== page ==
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My Big Red Switch 486

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Reply 40 of 48, by Hezus

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That's one hefty machine! I love those big red switches. Always happy to flip the one on my IBM model 30.

Seems you've got all the bases covered when it comes to DOS gaming. Awesome to see that Roland card. Probably only the later era games with true 16 bit stereo sound will not reach their full potential on that SB pro.

Thanks for all those benchmarks. Very useful information!

Visit my YT Channel!

Reply 43 of 48, by Warlord

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This is great, I wish I had a couple of your components. I love the big red switch as well as I have one too. I made my own turbo panel with some more switches just becasue I love the feeling of flipping the switches. I know its ghetto looking but I love it.
file.php?id=98500&mode=view

Reply 45 of 48, by Warlord

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Theres a site that lists a lot of different turbo LEDs. Mine wasn't on there unfortunately. http://www.minuszerodegrees.net/led_speed_dis … eed_display.htm

The main thing to know is they are a just a dumb pannel that doesn't actually read the clock speed from the motherboard. They are just jumpered to display whatever you want with a switch that will display the top or bottom config which ever way you flip the switch. The motherboard throttles based on just a single jumper either open or closed. So I rigged my panel up so that if I flip the switch up it displays the top row and opens the turbo jumper on the board. If I flip it down it displays the bottom row and then jumpers the board.

Some boards have 2 jumpers on them and can control the pannel. Mine only had one jumper.

This is the diagram I made of how I did it.

file.php?id=91017&mode=view

Reply 46 of 48, by vellu

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Warlord wrote on 2021-08-18, 07:25:
Theres a site that lists a lot of different turbo LEDs. Mine wasn't on there unfortunately. http://www.minuszerodegrees.net/l […]
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Theres a site that lists a lot of different turbo LEDs. Mine wasn't on there unfortunately. http://www.minuszerodegrees.net/led_speed_dis … eed_display.htm

The main thing to know is they are a just a dumb pannel that doesn't actually read the clock speed from the motherboard. They are just jumpered to display whatever you want with a switch that will display the top or bottom config which ever way you flip the switch. The motherboard throttles based on just a single jumper either open or closed. So I rigged my panel up so that if I flip the switch up it displays the top row and opens the turbo jumper on the board. If I flip it down it displays the bottom row and then jumpers the board.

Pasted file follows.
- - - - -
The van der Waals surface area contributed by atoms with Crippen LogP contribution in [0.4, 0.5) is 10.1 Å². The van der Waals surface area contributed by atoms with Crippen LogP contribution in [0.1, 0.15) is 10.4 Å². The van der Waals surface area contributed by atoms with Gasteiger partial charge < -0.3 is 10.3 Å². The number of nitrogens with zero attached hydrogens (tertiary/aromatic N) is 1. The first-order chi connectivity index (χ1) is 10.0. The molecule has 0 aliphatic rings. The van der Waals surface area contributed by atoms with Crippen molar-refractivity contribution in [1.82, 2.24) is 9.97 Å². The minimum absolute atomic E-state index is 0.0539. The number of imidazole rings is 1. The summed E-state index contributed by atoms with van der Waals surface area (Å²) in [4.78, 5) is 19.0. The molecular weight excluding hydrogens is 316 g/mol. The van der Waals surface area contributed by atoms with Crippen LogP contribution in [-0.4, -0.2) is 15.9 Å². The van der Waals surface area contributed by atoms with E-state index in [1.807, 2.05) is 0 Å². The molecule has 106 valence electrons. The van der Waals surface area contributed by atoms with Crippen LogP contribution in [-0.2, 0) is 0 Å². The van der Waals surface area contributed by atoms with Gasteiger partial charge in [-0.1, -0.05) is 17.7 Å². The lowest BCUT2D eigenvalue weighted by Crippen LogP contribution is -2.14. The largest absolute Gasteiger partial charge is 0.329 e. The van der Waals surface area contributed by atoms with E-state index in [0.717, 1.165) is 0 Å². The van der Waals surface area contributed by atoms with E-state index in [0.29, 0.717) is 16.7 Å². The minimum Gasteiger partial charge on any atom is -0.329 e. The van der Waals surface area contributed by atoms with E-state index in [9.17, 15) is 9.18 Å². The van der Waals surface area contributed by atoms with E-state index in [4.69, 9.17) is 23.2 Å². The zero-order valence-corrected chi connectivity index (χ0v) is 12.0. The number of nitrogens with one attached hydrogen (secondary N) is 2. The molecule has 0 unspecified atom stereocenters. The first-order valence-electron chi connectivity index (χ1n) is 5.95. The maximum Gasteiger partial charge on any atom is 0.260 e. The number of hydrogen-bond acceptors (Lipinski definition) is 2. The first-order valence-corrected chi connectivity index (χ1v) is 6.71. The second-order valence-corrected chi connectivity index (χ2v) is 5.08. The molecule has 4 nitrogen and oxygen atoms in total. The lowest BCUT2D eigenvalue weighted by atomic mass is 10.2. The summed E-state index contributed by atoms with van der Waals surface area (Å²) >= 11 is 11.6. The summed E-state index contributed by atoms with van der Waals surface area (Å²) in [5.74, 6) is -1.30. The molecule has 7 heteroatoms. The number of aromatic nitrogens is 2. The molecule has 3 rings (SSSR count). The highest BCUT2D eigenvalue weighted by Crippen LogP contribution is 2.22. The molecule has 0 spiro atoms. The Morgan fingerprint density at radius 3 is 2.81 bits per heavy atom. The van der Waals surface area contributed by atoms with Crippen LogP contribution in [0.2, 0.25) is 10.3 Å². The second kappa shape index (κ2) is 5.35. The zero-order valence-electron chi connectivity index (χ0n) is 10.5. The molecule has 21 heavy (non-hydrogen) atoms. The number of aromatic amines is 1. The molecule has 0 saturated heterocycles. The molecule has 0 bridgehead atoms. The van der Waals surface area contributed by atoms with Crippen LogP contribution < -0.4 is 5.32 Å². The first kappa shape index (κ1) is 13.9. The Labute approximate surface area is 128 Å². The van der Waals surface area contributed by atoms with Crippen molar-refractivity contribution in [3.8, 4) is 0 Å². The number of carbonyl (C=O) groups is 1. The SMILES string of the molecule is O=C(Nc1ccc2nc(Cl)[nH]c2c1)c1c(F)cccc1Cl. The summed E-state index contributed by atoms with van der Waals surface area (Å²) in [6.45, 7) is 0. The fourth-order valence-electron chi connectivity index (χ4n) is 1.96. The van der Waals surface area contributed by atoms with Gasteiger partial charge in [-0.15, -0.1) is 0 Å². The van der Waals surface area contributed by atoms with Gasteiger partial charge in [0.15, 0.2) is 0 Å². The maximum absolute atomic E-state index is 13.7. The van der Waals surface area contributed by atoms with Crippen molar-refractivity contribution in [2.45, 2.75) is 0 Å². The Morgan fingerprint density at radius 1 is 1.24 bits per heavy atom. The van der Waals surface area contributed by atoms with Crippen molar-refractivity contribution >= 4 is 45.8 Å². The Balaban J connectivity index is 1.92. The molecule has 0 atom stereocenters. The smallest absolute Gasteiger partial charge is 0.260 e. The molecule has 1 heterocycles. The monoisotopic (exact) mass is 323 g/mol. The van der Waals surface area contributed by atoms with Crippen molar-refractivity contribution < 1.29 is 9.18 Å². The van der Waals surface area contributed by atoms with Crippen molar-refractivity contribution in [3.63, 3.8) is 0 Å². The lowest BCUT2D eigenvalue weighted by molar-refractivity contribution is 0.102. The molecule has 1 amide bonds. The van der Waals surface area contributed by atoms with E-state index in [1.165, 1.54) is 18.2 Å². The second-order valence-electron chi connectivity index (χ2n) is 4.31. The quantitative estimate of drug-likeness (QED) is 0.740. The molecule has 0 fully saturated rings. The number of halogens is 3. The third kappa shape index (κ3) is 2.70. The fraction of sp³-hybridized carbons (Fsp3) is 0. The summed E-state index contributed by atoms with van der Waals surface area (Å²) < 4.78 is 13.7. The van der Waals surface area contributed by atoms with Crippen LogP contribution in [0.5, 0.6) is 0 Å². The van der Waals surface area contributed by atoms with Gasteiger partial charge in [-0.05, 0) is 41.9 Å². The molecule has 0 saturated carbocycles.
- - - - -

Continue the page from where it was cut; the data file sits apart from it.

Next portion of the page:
Some boards have 2 jumpers on them and can control the pannel. Mine only had one jumper.

This is the diagram I made of how I did it.

awesome, thanks!

retro rack

Reply 47 of 48, by firage

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I love the beastly towers with red switches. They're majestic. 😀

RetroBard wrote on 2021-08-15, 14:06:

Nice one! I used to have that exact same casing housing my 286 and later my 386 DX clone and am actually trying to find one to build a retrogaming PC.

That's cool, I've only ever seen the case once elsewhere. I had a feeling it was old enough for a 286.

Bruno128 wrote on 2021-08-03, 06:23:

Hi firage thats one great build. Could you please specify the BIOS flash type you used. It should be 64Kbyte, probably 27C512?

Thank you. That's right, it's a M27C512, UV EPROM. That's what it came with originally and my replacement's the same type. I'm positive you can also use a W27C512 and similar EEPROM's, although finding genuine old chips isn't easy anymore.

My big-red-switch 486

Reply 48 of 48, by RetroBard

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firage wrote on 2021-09-06, 10:59:

I love the beastly towers with red switches. They're majestic. 😀

RetroBard wrote on 2021-08-15, 14:06:

Nice one! I used to have that exact same casing housing my 286 and later my 386 DX clone and am actually trying to find one to build a retrogaming PC.

That's cool, I've only ever seen the case once elsewhere. I had a feeling it was old enough for a 286.

Mine was Microgem branded. It was tested in Tekniikan Maailma magazine in 1990. I think I still might have that mag.